A Rendezvous Between Faith & Science

As a space history buff for about 25 years (Ron Howard’s Apollo 13 was my gateway drug), as well as a poet who has been inspired to write numerous poems about the Mercury, Gemini, and (especially) the Apollo programs,  I have been enjoying the celebration surrounding the 50th anniversary of the moon landing.

It’s interesting to see the mass culture get (briefly?) excited about something that I’ve become accustomed to most folks not caring or thinking as much about as I do. (That syntax is janky, isn’t it?)

Tomorrow will mark the 50th anniversary of the splashdown of Apollo 11. I thought I might be done writing poems inspired by the space program, but no, as it turns out, three new ones are percolating in embryonic drafts as I type this. This isn’t the first time I’ve thought I was done writing these poems.

Here’s an older poem inspired by Buzz Aldrin — whose role in the success of Gemini especially cannot be overstated, and whose enthusiasm for space exploration and history is relentless and infectious.

Dr. Rendezvous Takes Communion on the Moon

–Buzz Aldrin, Apollo 11, July 1969

Later, the fire of re-entry. Later, depression
medicated by drinking. Later, sobriety, therapy,
the final wrestling free from the prison
of a hard father’s surveilling regard. Later still,
past seventy, a right hook to lay flat out
a moon hoax conspiracy theorist
who called him a liar, a coward.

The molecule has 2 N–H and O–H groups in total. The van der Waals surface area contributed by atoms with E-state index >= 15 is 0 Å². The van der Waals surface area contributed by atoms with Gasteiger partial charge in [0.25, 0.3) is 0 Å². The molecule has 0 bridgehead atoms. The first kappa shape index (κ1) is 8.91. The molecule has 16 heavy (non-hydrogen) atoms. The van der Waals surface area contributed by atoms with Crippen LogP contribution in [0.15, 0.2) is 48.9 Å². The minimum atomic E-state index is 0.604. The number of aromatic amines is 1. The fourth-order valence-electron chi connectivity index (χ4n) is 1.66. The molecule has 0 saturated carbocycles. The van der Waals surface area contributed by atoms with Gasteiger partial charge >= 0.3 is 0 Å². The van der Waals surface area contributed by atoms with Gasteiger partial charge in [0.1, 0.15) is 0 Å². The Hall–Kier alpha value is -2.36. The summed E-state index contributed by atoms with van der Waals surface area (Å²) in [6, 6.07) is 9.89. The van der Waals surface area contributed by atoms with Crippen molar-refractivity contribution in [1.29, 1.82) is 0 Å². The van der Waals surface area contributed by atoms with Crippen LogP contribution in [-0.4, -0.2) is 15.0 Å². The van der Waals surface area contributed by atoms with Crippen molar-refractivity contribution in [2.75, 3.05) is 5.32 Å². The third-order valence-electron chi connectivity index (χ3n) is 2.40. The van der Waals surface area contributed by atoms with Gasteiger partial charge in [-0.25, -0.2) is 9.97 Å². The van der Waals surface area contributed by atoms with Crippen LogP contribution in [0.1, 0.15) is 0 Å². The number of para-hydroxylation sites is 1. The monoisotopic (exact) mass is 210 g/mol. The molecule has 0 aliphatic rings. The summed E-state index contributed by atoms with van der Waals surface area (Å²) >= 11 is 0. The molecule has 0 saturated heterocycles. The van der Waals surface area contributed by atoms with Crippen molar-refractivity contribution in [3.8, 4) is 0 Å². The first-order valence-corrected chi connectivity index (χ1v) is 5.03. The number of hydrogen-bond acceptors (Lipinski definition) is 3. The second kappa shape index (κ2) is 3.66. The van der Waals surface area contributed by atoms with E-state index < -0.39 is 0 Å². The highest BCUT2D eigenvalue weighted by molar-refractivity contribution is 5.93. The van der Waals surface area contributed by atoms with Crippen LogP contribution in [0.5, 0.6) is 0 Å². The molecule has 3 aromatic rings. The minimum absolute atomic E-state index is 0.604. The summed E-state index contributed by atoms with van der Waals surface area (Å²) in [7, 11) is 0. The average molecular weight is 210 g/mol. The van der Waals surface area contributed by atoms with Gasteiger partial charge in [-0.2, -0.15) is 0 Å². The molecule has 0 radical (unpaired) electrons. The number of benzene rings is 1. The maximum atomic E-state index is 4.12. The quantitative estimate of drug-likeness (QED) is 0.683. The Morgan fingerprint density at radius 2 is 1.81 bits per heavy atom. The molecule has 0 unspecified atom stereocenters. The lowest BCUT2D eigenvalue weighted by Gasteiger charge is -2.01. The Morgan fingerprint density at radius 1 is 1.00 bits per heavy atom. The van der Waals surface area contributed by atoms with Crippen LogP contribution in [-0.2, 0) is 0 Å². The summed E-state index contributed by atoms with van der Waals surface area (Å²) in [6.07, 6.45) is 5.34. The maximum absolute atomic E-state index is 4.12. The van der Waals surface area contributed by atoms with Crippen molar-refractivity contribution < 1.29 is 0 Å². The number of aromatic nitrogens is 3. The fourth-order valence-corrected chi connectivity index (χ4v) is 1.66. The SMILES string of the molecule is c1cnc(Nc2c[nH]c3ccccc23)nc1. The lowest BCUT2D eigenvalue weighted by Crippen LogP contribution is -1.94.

Instead of test-pilot school, he chose
the doctoral dissertation on rendezvous techniques
for manned orbiting vehicles, earning the nickname—
one part admiration, one part
the cocksure bully’s jab at any egghead.

But when he solved the unsolvable problem
of Gemini’s required spacewalk – not with brute force
or test pilot bravado, but with a scientist’s cold,
slow methodology—he found a place
in that uneasy brotherhood.


After the landing, before the one small step,
he pulled from his pocket the tiny chalice,
the vial, the slender wafer—spoke reverent words
about the vine and the fruit,
drank and ate the blessed sacrament.

Where most others saw—could only see—
two hopelessly separate and reeling vessels,
he knew enough of both math and mystery,
of both faith and reason, to work out
a slender, algorithmic prayer
to guide them into alignment,
to devise the rendezvous required.


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